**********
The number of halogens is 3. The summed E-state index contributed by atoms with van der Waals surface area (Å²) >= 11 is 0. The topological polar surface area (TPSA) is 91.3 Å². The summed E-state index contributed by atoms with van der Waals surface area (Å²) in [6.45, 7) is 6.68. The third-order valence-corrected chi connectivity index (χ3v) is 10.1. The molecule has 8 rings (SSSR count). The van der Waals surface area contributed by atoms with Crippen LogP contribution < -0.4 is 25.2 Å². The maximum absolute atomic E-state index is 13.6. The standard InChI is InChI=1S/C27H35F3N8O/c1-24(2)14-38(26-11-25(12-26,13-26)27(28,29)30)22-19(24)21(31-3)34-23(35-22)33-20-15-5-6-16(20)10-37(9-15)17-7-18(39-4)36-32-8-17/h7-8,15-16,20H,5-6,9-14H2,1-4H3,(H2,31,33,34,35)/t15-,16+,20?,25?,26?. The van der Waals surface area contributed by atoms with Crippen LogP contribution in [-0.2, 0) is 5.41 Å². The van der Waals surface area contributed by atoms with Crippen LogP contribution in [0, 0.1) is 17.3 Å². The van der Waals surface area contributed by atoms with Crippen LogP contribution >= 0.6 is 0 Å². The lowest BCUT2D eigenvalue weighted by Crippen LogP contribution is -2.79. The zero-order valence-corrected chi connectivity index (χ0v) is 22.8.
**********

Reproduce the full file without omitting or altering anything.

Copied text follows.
The number of halogens is 3. The summed E-state index contributed by atoms with van der Waals surface area (Å²) >= 11 is 0. The topological polar surface area (TPSA) is 91.3 Å². The summed E-state index contributed by atoms with van der Waals surface area (Å²) in [6.45, 7) is 6.68. The third-order valence-corrected chi connectivity index (χ3v) is 10.1. The molecule has 8 rings (SSSR count). The van der Waals surface area contributed by atoms with Crippen LogP contribution < -0.4 is 25.2 Å². The maximum absolute atomic E-state index is 13.6. The standard InChI is InChI=1S/C27H35F3N8O/c1-24(2)14-38(26-11-25(12-26,13-26)27(28,29)30)22-19(24)21(31-3)34-23(35-22)33-20-15-5-6-16(20)10-37(9-15)17-7-18(39-4)36-32-8-17/h7-8,15-16,20H,5-6,9-14H2,1-4H3,(H2,31,33,34,35)/t15-,16+,20?,25?,26?. The van der Waals surface area contributed by atoms with Crippen LogP contribution in [-0.2, 0) is 5.41 Å². The van der Waals surface area contributed by atoms with Crippen LogP contribution in [0, 0.1) is 17.3 Å². The van der Waals surface area contributed by atoms with Crippen LogP contribution >= 0.6 is 0 Å². The lowest BCUT2D eigenvalue weighted by Crippen LogP contribution is -2.79. The zero-order valence-corrected chi connectivity index (χ0v) is 22.8.